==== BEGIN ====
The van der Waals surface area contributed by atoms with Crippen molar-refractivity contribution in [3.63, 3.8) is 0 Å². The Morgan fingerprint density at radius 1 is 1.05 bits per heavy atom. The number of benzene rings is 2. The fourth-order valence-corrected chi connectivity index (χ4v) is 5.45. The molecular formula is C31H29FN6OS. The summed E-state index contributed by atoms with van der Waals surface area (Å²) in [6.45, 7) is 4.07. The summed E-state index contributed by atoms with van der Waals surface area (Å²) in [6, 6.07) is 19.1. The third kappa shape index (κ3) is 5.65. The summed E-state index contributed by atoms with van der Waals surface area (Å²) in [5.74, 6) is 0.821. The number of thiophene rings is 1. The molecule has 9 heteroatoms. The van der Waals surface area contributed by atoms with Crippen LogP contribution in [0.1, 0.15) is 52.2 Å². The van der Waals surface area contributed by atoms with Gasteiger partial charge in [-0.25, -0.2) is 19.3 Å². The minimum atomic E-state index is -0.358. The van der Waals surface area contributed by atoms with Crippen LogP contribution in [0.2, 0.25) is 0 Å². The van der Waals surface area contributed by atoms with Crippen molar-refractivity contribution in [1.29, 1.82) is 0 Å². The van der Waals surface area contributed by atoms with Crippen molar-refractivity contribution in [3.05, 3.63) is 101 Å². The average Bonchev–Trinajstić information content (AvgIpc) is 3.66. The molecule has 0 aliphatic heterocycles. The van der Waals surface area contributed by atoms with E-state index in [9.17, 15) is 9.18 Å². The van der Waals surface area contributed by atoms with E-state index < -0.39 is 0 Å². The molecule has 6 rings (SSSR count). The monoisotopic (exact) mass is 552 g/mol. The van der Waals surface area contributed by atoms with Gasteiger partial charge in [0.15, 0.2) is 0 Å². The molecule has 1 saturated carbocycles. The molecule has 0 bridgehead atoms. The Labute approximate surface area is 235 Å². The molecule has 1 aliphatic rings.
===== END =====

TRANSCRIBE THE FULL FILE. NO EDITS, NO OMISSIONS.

The van der Waals surface area contributed by atoms with Crippen molar-refractivity contribution in [3.63, 3.8) is 0 Å². The Morgan fingerprint density at radius 1 is 1.05 bits per heavy atom. The number of benzene rings is 2. The fourth-order valence-corrected chi connectivity index (χ4v) is 5.45. The molecular formula is C31H29FN6OS. The summed E-state index contributed by atoms with van der Waals surface area (Å²) in [6.45, 7) is 4.07. The summed E-state index contributed by atoms with van der Waals surface area (Å²) in [6, 6.07) is 19.1. The third kappa shape index (κ3) is 5.65. The summed E-state index contributed by atoms with van der Waals surface area (Å²) in [5.74, 6) is 0.821. The number of thiophene rings is 1. The molecule has 9 heteroatoms. The van der Waals surface area contributed by atoms with Crippen LogP contribution in [0.1, 0.15) is 52.2 Å². The van der Waals surface area contributed by atoms with Gasteiger partial charge in [-0.25, -0.2) is 19.3 Å². The minimum atomic E-state index is -0.358. The van der Waals surface area contributed by atoms with Crippen LogP contribution in [0.2, 0.25) is 0 Å². The van der Waals surface area contributed by atoms with Crippen molar-refractivity contribution in [1.29, 1.82) is 0 Å². The van der Waals surface area contributed by atoms with Crippen molar-refractivity contribution in [3.05, 3.63) is 101 Å². The average Bonchev–Trinajstić information content (AvgIpc) is 3.66. The molecule has 0 aliphatic heterocycles. The van der Waals surface area contributed by atoms with E-state index in [9.17, 15) is 9.18 Å². The van der Waals surface area contributed by atoms with E-state index < -0.39 is 0 Å². The molecule has 6 rings (SSSR count). The monoisotopic (exact) mass is 552 g/mol. The van der Waals surface area contributed by atoms with Gasteiger partial charge in [0.15, 0.2) is 0 Å². The molecule has 1 saturated carbocycles. The molecule has 0 bridgehead atoms. The Labute approximate surface area is 235 Å². The molecule has 1 aliphatic rings.